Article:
Erin Hendley has decided the place she wants her posh makeup artistry experience to flourish is in her hometown of Paducah.
Through hands-on experience including makeup work in some high-brow settings, the 26-year-old has gained both the creative and business skills to launch her own product line of makeup brushes and open a studio in downtown Paducah. Between the time she put on a fashion show during her senior year at Paducah's St. Mary High School in 2006 and when Hendley opened her studio in Paducah last year, she has received her bachelor's degree in fashion, gone to professional makeup artistry school in Chicago, and worked in New York City.
In 2013 Hendley made the decision that she wanted to take all of that experience and invest it in Paducah, where she's opened f.a.c.e. Makeup Artistry, an upscale makeup boutique and studio.
Real world experience
A few of the faces Hendley has worked on include those of Saturday Night Live personalities Taran Keelam, Bobby Moynihan and Jason Sudeikis.
"When it's men, you don't tell them you're doing their makeup. You say 'I'm grooming you'," Hendley joked.
She's done makeup for Allure magazine photo shoots and worked some of her artistry on the pop star duo Icona Pop, known for their 2012 hit "I Love It." Hendley's produced several how-to videos featured online and gained what she said was some of her favorite experience working behind-the-scenes at New York's Fashion Week, where she worked on models amid a flurry of makeup artists and fashioners behind the runway.
"It's such a coveted position, it's crazy. You don't really have time to think. You're on overdrive," she said. "It's probably my favorite environment. That's my thing."
Although Paducah may not be host to the sort of high caliber of an intensive fashion week, Hendley said she plans on using that experience here in Kentucky.
A working artist
Hendley has been keeping busy since moving back to Paducah in 2013, when she decidedly left New York City with plans to open her own makeup artistry studio in her hometown. She's kept a fast pace by hosting classes, working on shoots and developing her products.
While in New York, Hendley developed a line of makeup brushes after she realized there were seemingly few creative products offered of one of the most important assets to the trade.
Brushes for makeup artistry are like those for a painter; you don't usually own just one.
"It's the most important investment," she said.
In addition to her colorful line of brushes, which are manufactured in New York, she puts together customized makeup palettes for customers. In Hendley's small shop at 125 Kentucky Avenue, across from the Carson Center, a refurbished card catalog dresser holds her organized makeup and she can pull out her director's chair for group classes. Classes range from one-on-one to group settings for a "ladies night out," when Hendley will sometimes have clients bring in their own makeup to help them utilize what they have and put together customized palettes.
A common misconception Hendley has faced is the lack of differentiation between makeup artists and cosmetologists and beauticians.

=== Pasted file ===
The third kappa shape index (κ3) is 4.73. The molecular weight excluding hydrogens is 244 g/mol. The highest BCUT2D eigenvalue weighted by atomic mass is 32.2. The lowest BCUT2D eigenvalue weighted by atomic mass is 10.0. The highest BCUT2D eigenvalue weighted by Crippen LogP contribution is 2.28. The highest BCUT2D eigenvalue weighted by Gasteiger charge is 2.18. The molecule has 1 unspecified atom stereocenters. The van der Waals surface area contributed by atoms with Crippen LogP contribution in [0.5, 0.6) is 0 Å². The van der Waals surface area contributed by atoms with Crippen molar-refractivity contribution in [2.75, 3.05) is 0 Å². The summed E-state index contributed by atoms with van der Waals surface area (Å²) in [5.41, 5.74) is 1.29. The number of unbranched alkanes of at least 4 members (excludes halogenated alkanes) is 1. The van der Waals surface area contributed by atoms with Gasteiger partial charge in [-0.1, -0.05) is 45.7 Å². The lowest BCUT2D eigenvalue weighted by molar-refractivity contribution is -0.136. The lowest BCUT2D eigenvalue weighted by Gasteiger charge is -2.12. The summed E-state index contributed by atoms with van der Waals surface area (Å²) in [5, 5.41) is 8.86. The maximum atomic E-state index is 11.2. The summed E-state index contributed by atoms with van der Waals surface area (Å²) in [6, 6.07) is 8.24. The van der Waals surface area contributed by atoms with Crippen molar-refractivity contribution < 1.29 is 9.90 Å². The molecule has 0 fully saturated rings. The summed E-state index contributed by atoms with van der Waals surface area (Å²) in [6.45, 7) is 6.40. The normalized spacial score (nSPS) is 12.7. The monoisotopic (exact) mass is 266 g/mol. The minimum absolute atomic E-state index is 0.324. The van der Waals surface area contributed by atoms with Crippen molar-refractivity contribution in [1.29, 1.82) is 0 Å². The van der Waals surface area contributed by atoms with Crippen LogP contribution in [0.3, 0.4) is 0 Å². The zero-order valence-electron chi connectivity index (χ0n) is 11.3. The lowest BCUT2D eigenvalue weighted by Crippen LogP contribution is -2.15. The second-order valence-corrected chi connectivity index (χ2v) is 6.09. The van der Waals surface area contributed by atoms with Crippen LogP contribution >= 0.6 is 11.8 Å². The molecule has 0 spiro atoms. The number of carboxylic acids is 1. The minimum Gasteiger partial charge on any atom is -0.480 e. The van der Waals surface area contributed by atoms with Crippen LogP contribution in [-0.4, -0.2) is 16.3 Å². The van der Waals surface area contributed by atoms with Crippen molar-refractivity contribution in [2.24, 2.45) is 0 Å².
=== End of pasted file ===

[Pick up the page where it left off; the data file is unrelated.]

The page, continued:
They're not the same, she says.
"I can't say before I went to school that I knew there was a difference," she said. "This is solely concentrated on makeup. Those areas complement this specialization and the other way around."
Whereas cosmetologists may develop some experience in makeup, Hendley said makeup artists focus on more advanced techniques.
"Makeup artistry is a diverse field that requires knowledge of anatomy, color, contouring, and media standards to create outstanding work. This knowledge base serves as the foundation for the artistry that can be achieved," she said.
Although Hendley has worked on models behind the runway and on pop stars for photo shoots, she's willing to work with anyone. One of her favorite products stocked in her shop is the Beautyblender, a hot-pink egg-shaped sponge which can be used to work in foundation easily. A part of Hendley's beauty classes involve helping clients find a routine that works for them. For example, some mothers may be looking for what Hendley calls the "five minute face," where they can get their makeup styled quickly. For those in a hurry, the Beautyblender can be the trick.
Bringing such trending items and techniques to Paducah is her goal in setting up shop, which is why she still makes regular visits to New York in order to bring back the latest in makeup artistry.
"That was one of the main conversations I had with myself in deciding to come home," she said. "I have to continue to bring back that experience."
The local response since she returned home has impressed Hendley.
"It's been more than good, it's phenomenal," she said. "I'm ecstatic I moved back. No question."
Hendley said one of her favorite parts of working in Paducah is collaborating with other local artists, such as photographers Glenn Hall and Brad Rankin. She also gets to work with her younger sister, 21-year-old Sarah Hendley, when she's home from college in Washington. Hendley's mom and marketing director, Missy Eckenberg, said the reason Erin Hendley has accomplished so much on her own is because she works hard at it.
While Hendley said she essentially is doing what her initial goal was in moving from New York back to Paducah - bringing the latest in the makeup artistry to western Kentucky - she said her short-term goal now is to ensure she keeps an artistic environment at her shop.
"I want to give back to my hometown," she said.
Contact Lauren Duncan, Paducah Sun staff writer, at 270-575-8692 or follow @laurenpduncan on Twitter.
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